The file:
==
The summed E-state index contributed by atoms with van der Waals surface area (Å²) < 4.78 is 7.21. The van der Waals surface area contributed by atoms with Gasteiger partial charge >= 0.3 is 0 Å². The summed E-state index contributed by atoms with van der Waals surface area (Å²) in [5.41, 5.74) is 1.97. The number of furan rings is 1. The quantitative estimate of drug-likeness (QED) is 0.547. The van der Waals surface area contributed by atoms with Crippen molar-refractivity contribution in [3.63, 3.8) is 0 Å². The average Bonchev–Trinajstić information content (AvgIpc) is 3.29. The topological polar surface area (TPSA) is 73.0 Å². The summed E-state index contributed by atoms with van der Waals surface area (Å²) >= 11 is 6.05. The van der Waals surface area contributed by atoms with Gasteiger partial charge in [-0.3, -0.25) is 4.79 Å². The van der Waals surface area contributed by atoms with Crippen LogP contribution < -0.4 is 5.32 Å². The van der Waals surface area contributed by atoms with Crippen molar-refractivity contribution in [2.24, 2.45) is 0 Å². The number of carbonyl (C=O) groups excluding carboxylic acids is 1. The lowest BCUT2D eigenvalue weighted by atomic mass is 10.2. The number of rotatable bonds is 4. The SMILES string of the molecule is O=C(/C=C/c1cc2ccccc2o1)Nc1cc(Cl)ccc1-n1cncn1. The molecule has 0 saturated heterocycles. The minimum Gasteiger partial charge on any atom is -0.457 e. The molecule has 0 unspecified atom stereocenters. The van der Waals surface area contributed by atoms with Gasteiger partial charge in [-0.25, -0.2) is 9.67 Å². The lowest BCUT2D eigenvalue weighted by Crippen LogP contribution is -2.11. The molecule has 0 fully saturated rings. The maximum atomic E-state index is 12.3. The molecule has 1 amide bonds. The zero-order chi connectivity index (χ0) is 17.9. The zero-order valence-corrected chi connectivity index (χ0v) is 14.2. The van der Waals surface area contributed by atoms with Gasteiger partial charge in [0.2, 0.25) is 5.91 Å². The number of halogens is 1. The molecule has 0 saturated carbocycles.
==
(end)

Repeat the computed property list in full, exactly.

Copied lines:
The summed E-state index contributed by atoms with van der Waals surface area (Å²) < 4.78 is 7.21. The van der Waals surface area contributed by atoms with Gasteiger partial charge >= 0.3 is 0 Å². The summed E-state index contributed by atoms with van der Waals surface area (Å²) in [5.41, 5.74) is 1.97. The number of furan rings is 1. The quantitative estimate of drug-likeness (QED) is 0.547. The van der Waals surface area contributed by atoms with Crippen molar-refractivity contribution in [3.63, 3.8) is 0 Å². The average Bonchev–Trinajstić information content (AvgIpc) is 3.29. The topological polar surface area (TPSA) is 73.0 Å². The summed E-state index contributed by atoms with van der Waals surface area (Å²) >= 11 is 6.05. The van der Waals surface area contributed by atoms with Gasteiger partial charge in [-0.3, -0.25) is 4.79 Å². The van der Waals surface area contributed by atoms with Crippen LogP contribution < -0.4 is 5.32 Å². The van der Waals surface area contributed by atoms with Crippen molar-refractivity contribution in [2.24, 2.45) is 0 Å². The number of carbonyl (C=O) groups excluding carboxylic acids is 1. The lowest BCUT2D eigenvalue weighted by atomic mass is 10.2. The number of rotatable bonds is 4. The SMILES string of the molecule is O=C(/C=C/c1cc2ccccc2o1)Nc1cc(Cl)ccc1-n1cncn1. The molecule has 0 saturated heterocycles. The minimum Gasteiger partial charge on any atom is -0.457 e. The molecule has 0 unspecified atom stereocenters. The van der Waals surface area contributed by atoms with Gasteiger partial charge in [-0.25, -0.2) is 9.67 Å². The lowest BCUT2D eigenvalue weighted by Crippen LogP contribution is -2.11. The molecule has 0 fully saturated rings. The maximum atomic E-state index is 12.3. The molecule has 1 amide bonds. The zero-order chi connectivity index (χ0) is 17.9. The zero-order valence-corrected chi connectivity index (χ0v) is 14.2. The van der Waals surface area contributed by atoms with Gasteiger partial charge in [0.2, 0.25) is 5.91 Å². The number of halogens is 1. The molecule has 0 saturated carbocycles.